Using high frequency digital radio systems to connect Amazonian communities

Bringing connectivity to people all over the world requires understanding the environment, the resources, and the people who need the connectivity. For our partner Rhizomatica, they use this understanding to bring connectivity to people in a way that facilitates well-being, community organization, and personal and collective autonomy. One such project that we collaborated on with them with was bringing connectivity through high frequency radio systems to remote villages in the Ecuadorian Amazon. To understand how this project started, what connectivity looks like for these people, and how it impacts them, we asked Peter Bloom, Rhizomatica’s General Coordinator and his colleagues some questions. Read below to find out what this project is all about.

How did you first get involved in working in this area of the Amazon?

In 2020, during the heart of the COVID pandemic, the CONFENIAE, which is the umbrella political organization of the 11 amazonian nationalities in Ecuador, reached out to Rhizomatica and Kara Solar and requested help from us to get communication tools into the hands of some very remote Sapara communities who were dealing with COVID in their lands but had no way to communicate. This lack of communication severely hindered their ability to respond. This initial effort turned into a much larger one. Through our efforts and with the help of both 48percent and various other funders, over 50 HF (high frequency) radios have been installed throughout the Ecuadorian amazon until now and dozens of indigenous technicians have been trained on how to install and maintain these systems.

Photo Credit: Rhizomatica

How many communities are involved in this project?

As mentioned above, if we are talking about the HF radio project generally, over 50 communities have been beneficiaries and received radios. More specifically, the first phase of the HERMES project which just concluded, with support from 48percent.org and Nia Tero, involved installing HERMES systems in 6 Achuar communities in Pastaza and Morona Santiago provinces as well as the NAE (Achuar Nation’s umbrella organization) office. There will be a second phase that will include installing a gateway station in the CONFENIAE as well as 7 or 8 other systems in strategic points/communities around the Ecuadorian Amazon.

Photo credit: Rhizomatica

Can you explain what equipment is used to bring connectivity to these areas and why you chose radios over another type of communication?

We have been developing a system called HERMES (The High-frequency Emergency and Rural Multimedia Exchange System) for some years now. HERMES is a digital information platform that operates over HF radio. This is not about providing internet access, but rather a way to send and receive digital information like files, email, chats, etc between two points. The advantage of using HF radio is that we can connect between places that are hundreds of kilometers apart easily. We have decided to take this approach for a few reasons. I will share two of them. The first is cost. There are many small villages in the Amazon (and many other places) that are quite remote and thus very hard and expensive to provide internet service to, generally via satellite. It is both expensive to install the service and also pay for the service, especially for smaller, poorer places. The second reason is safety. The HERMES system allows for encrypted communication and since much of it is not on the Internet, privacy and security become much simpler. This is important for human rights defenders using HERMES to share sensitive information.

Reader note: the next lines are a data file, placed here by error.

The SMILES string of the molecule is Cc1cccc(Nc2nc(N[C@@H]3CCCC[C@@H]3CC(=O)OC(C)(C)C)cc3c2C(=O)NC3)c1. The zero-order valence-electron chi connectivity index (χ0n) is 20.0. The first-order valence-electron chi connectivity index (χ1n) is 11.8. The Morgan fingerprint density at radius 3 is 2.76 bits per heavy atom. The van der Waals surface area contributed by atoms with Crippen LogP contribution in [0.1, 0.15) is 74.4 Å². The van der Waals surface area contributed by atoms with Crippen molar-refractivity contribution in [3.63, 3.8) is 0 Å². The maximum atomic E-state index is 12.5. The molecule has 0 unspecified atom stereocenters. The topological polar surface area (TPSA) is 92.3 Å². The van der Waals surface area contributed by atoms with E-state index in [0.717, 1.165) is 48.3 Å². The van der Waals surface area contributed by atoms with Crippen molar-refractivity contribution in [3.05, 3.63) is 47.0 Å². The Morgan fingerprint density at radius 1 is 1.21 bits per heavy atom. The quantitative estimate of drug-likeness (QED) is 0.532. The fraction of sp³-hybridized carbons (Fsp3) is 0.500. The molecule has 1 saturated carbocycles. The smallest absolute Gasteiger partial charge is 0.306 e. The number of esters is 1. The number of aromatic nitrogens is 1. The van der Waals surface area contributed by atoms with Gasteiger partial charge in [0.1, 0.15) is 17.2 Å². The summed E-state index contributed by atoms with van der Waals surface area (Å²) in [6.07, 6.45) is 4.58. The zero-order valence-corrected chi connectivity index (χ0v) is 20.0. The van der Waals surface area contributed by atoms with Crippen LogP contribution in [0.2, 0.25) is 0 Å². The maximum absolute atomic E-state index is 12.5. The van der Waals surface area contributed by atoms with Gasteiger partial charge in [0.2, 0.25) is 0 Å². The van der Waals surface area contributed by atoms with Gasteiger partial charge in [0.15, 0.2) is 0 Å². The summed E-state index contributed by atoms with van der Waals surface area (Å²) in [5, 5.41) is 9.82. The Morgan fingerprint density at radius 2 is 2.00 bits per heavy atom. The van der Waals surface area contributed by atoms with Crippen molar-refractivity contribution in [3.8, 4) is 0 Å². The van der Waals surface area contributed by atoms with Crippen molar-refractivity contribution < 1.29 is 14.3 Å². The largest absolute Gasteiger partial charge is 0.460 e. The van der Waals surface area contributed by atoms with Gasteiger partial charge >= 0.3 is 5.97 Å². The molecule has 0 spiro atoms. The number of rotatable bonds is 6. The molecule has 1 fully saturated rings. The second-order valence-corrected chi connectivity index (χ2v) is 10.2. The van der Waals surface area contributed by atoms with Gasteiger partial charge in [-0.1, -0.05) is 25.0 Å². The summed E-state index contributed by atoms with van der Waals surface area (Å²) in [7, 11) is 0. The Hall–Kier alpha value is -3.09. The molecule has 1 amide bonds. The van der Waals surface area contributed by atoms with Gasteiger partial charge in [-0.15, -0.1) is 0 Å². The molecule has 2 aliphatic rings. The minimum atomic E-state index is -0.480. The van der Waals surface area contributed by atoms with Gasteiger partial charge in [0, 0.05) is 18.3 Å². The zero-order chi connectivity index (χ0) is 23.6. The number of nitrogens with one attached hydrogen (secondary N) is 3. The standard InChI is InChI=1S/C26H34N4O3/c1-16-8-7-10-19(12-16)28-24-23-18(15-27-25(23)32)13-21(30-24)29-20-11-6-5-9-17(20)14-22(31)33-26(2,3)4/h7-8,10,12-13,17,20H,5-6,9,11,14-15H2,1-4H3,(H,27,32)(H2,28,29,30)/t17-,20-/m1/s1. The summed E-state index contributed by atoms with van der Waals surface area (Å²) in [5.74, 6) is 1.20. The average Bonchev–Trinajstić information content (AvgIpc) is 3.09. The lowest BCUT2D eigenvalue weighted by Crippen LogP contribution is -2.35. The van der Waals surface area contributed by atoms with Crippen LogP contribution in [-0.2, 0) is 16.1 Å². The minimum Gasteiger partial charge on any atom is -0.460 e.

What impact does connectivity have on the people living in this area?

As one might imagine, connectivity, even of the kind described above, can have a big impact. The places we install HERMES systems are usually only accessible by river canoe or light aircraft, meaning transportation can be slow and/or quite expensive. Having connectivity allows people and communities to organize their personal and collective lives. It allows health promoters to contact doctors in a city to deal with specific problems. It helps local agro-ecological and handicrafts producers contact their buyers and suppliers. It facilitates inter-village political organization. The list goes on.

Photo Credit: Rhizomatica

Have the people living in these communities responded positively or negatively to the project?

There has been positive response from the Achuar Nation, as representatives of all Achuar people as they requested this project to happen. In terms of response from inside communities, the systems have only been installed for a few days so far and so we don’t have the full picture. Both participants at the workshops (Achuar community members) and people in the villages where HERMES was installed have responded positively and also offered suggestions around how to make the system better and more intuitive. There were a few people who were expecting full Internet access and they were a bit surprised to learn about how HERMES actually works. But other than these few exceptions, the reaction has been overwhelmingly positive and there is lots of excitement about how HERMES will help Achuar people and communities organize and thrive while protecting their land and territory.